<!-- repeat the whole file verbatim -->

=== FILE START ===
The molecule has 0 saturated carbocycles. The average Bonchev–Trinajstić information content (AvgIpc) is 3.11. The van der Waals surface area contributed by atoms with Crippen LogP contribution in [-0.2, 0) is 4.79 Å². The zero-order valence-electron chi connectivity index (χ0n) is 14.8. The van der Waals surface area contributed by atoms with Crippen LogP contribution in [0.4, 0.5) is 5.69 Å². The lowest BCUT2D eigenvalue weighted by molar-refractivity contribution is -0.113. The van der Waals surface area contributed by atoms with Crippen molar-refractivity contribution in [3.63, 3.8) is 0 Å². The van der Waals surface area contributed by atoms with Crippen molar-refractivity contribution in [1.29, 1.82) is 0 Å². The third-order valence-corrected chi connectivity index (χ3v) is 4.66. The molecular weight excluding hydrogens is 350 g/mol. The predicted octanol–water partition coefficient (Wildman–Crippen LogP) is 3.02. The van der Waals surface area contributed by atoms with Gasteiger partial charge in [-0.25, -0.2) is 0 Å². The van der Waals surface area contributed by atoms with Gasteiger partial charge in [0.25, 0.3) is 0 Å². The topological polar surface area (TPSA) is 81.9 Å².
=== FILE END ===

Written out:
The molecule has 0 saturated carbocycles. The average Bonchev–Trinajstić information content (AvgIpc) is 3.11. The van der Waals surface area contributed by atoms with Crippen LogP contribution in [-0.2, 0) is 4.79 Å². The zero-order valence-electron chi connectivity index (χ0n) is 14.8. The van der Waals surface area contributed by atoms with Crippen LogP contribution in [0.4, 0.5) is 5.69 Å². The lowest BCUT2D eigenvalue weighted by molar-refractivity contribution is -0.113. The van der Waals surface area contributed by atoms with Crippen molar-refractivity contribution in [3.63, 3.8) is 0 Å². The van der Waals surface area contributed by atoms with Crippen molar-refractivity contribution in [1.29, 1.82) is 0 Å². The third-order valence-corrected chi connectivity index (χ3v) is 4.66. The molecular weight excluding hydrogens is 350 g/mol. The predicted octanol–water partition coefficient (Wildman–Crippen LogP) is 3.02. The van der Waals surface area contributed by atoms with Gasteiger partial charge in [-0.25, -0.2) is 0 Å². The van der Waals surface area contributed by atoms with Gasteiger partial charge in [0.25, 0.3) is 0 Å². The topological polar surface area (TPSA) is 81.9 Å².